Word of the DaySaturday, September 07, 2002
\ah-STEN-suh-bul\ , adjective;
Represented or appearing to be true, but not necessarily so.
The credibility of the energy-trading sector has been severely damaged by disclosures of sham transactions in energy trading, designed to build up ostensible sales and profits and therefore share prices of the trading companies.
-- James Flanigan, "Dynegy CEO Quits as Probe of Sham Trades Intensifies", Los Angeles Times, May 29, 2002
Aspects of environmentalism have long been criticized as using ostensible concerns about nature to serve private purposes such as property values.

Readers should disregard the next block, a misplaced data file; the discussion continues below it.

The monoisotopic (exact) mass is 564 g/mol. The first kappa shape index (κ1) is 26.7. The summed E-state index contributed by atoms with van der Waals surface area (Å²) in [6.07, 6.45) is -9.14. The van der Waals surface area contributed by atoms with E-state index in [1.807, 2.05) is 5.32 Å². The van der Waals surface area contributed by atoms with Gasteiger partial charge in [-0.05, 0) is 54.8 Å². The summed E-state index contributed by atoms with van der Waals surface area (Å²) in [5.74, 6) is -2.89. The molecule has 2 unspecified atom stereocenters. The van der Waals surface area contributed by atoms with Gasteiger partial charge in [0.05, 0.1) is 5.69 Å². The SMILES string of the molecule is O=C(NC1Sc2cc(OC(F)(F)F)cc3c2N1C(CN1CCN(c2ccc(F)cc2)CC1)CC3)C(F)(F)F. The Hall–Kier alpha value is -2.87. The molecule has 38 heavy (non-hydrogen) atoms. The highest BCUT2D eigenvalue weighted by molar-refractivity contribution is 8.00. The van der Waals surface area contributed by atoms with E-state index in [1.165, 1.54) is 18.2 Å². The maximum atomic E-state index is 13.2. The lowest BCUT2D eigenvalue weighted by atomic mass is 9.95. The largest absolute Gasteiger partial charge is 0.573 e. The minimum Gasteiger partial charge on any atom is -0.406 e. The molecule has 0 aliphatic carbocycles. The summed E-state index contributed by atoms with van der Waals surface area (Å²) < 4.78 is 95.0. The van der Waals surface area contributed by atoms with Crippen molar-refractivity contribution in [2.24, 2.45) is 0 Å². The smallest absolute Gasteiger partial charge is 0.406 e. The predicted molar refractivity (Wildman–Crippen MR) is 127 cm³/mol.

-- Gregg Easterbrook, "The case for sprawl", The New Republic, March 15, 1999
After an epidemic of yellow fever in 1798, in which coffins had been sold by itinerant vendors on street corners, Burr established the Manhattan Company, with the ostensible aim of bringing clean water to the city from the Bronx River but in fact designed as a front for the creation of New York's second bank, rivalling Hamilton's Bank of New York.
-- "Soaking the poor", The Economist, March 16, 2000
We might define play as pleasurable activity in which the means is more important than the ostensible end.
-- Karl Meninger, Love Against Hate
Ostensible comes from Medieval Latin ostensibilis, from the Latin verb ostendere, "to show," and is related to ostentatious, "showy."
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